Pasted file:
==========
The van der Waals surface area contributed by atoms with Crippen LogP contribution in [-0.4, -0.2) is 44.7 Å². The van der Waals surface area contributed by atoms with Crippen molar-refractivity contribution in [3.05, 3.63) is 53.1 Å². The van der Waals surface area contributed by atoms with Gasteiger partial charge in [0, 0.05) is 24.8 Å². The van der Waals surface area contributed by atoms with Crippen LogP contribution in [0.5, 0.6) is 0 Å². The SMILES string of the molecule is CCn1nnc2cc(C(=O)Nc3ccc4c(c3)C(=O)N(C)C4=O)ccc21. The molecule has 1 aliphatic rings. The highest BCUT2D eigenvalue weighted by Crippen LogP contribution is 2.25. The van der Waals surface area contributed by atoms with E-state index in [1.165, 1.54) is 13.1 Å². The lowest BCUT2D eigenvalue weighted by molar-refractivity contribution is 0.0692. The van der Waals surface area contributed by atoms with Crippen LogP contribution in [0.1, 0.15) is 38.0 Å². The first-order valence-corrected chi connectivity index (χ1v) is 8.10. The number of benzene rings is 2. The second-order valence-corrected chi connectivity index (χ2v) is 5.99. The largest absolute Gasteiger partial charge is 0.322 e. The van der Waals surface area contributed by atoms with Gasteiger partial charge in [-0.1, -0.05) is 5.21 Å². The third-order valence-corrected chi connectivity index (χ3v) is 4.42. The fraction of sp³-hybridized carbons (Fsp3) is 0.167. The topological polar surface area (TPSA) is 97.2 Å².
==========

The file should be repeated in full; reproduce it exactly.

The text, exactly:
The van der Waals surface area contributed by atoms with Crippen LogP contribution in [-0.4, -0.2) is 44.7 Å². The van der Waals surface area contributed by atoms with Crippen molar-refractivity contribution in [3.05, 3.63) is 53.1 Å². The van der Waals surface area contributed by atoms with Gasteiger partial charge in [0, 0.05) is 24.8 Å². The van der Waals surface area contributed by atoms with Crippen LogP contribution in [0.5, 0.6) is 0 Å². The SMILES string of the molecule is CCn1nnc2cc(C(=O)Nc3ccc4c(c3)C(=O)N(C)C4=O)ccc21. The molecule has 1 aliphatic rings. The highest BCUT2D eigenvalue weighted by Crippen LogP contribution is 2.25. The van der Waals surface area contributed by atoms with E-state index in [1.165, 1.54) is 13.1 Å². The lowest BCUT2D eigenvalue weighted by molar-refractivity contribution is 0.0692. The van der Waals surface area contributed by atoms with Crippen LogP contribution in [0.1, 0.15) is 38.0 Å². The first-order valence-corrected chi connectivity index (χ1v) is 8.10. The number of benzene rings is 2. The second-order valence-corrected chi connectivity index (χ2v) is 5.99. The largest absolute Gasteiger partial charge is 0.322 e. The van der Waals surface area contributed by atoms with Gasteiger partial charge in [-0.1, -0.05) is 5.21 Å². The third-order valence-corrected chi connectivity index (χ3v) is 4.42. The fraction of sp³-hybridized carbons (Fsp3) is 0.167. The topological polar surface area (TPSA) is 97.2 Å².